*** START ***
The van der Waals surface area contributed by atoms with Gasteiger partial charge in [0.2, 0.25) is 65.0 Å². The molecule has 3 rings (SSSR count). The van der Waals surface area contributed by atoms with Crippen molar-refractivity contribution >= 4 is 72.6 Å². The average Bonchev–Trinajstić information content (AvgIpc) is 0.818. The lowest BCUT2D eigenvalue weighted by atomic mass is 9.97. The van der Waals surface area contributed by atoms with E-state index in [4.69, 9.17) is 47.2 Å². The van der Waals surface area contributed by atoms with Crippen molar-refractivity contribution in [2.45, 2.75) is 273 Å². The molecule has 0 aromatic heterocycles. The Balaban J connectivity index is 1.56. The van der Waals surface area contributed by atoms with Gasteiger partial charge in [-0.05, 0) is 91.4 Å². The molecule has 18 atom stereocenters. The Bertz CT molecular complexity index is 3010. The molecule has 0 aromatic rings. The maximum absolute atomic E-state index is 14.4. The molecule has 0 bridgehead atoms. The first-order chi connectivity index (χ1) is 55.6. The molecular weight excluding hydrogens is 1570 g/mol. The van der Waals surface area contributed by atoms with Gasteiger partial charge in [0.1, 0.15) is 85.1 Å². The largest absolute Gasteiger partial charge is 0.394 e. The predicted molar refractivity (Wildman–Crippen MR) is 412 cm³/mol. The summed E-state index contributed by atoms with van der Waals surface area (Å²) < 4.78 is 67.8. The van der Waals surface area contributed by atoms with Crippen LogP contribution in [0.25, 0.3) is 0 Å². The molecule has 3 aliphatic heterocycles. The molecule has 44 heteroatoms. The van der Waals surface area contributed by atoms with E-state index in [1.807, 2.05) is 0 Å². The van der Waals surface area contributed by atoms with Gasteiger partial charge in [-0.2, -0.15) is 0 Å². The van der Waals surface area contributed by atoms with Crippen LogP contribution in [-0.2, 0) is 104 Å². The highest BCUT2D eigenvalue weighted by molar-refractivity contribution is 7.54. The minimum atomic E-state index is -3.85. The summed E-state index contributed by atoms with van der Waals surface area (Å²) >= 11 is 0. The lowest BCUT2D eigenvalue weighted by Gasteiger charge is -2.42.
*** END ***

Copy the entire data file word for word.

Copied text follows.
The van der Waals surface area contributed by atoms with Gasteiger partial charge in [0.2, 0.25) is 65.0 Å². The molecule has 3 rings (SSSR count). The van der Waals surface area contributed by atoms with Crippen molar-refractivity contribution >= 4 is 72.6 Å². The average Bonchev–Trinajstić information content (AvgIpc) is 0.818. The lowest BCUT2D eigenvalue weighted by atomic mass is 9.97. The van der Waals surface area contributed by atoms with E-state index in [4.69, 9.17) is 47.2 Å². The van der Waals surface area contributed by atoms with Crippen molar-refractivity contribution in [2.45, 2.75) is 273 Å². The molecule has 0 aromatic heterocycles. The Balaban J connectivity index is 1.56. The van der Waals surface area contributed by atoms with Gasteiger partial charge in [-0.05, 0) is 91.4 Å². The molecule has 18 atom stereocenters. The Bertz CT molecular complexity index is 3010. The molecule has 0 aromatic rings. The maximum absolute atomic E-state index is 14.4. The molecule has 0 bridgehead atoms. The first-order chi connectivity index (χ1) is 55.6. The molecular weight excluding hydrogens is 1570 g/mol. The van der Waals surface area contributed by atoms with Gasteiger partial charge in [0.1, 0.15) is 85.1 Å². The largest absolute Gasteiger partial charge is 0.394 e. The predicted molar refractivity (Wildman–Crippen MR) is 412 cm³/mol. The summed E-state index contributed by atoms with van der Waals surface area (Å²) < 4.78 is 67.8. The van der Waals surface area contributed by atoms with Crippen LogP contribution in [0.25, 0.3) is 0 Å². The molecule has 3 aliphatic heterocycles. The molecule has 44 heteroatoms. The van der Waals surface area contributed by atoms with E-state index in [1.807, 2.05) is 0 Å². The van der Waals surface area contributed by atoms with Gasteiger partial charge in [-0.2, -0.15) is 0 Å². The van der Waals surface area contributed by atoms with Crippen LogP contribution in [-0.2, 0) is 104 Å². The highest BCUT2D eigenvalue weighted by molar-refractivity contribution is 7.54. The minimum atomic E-state index is -3.85. The summed E-state index contributed by atoms with van der Waals surface area (Å²) >= 11 is 0. The lowest BCUT2D eigenvalue weighted by Gasteiger charge is -2.42.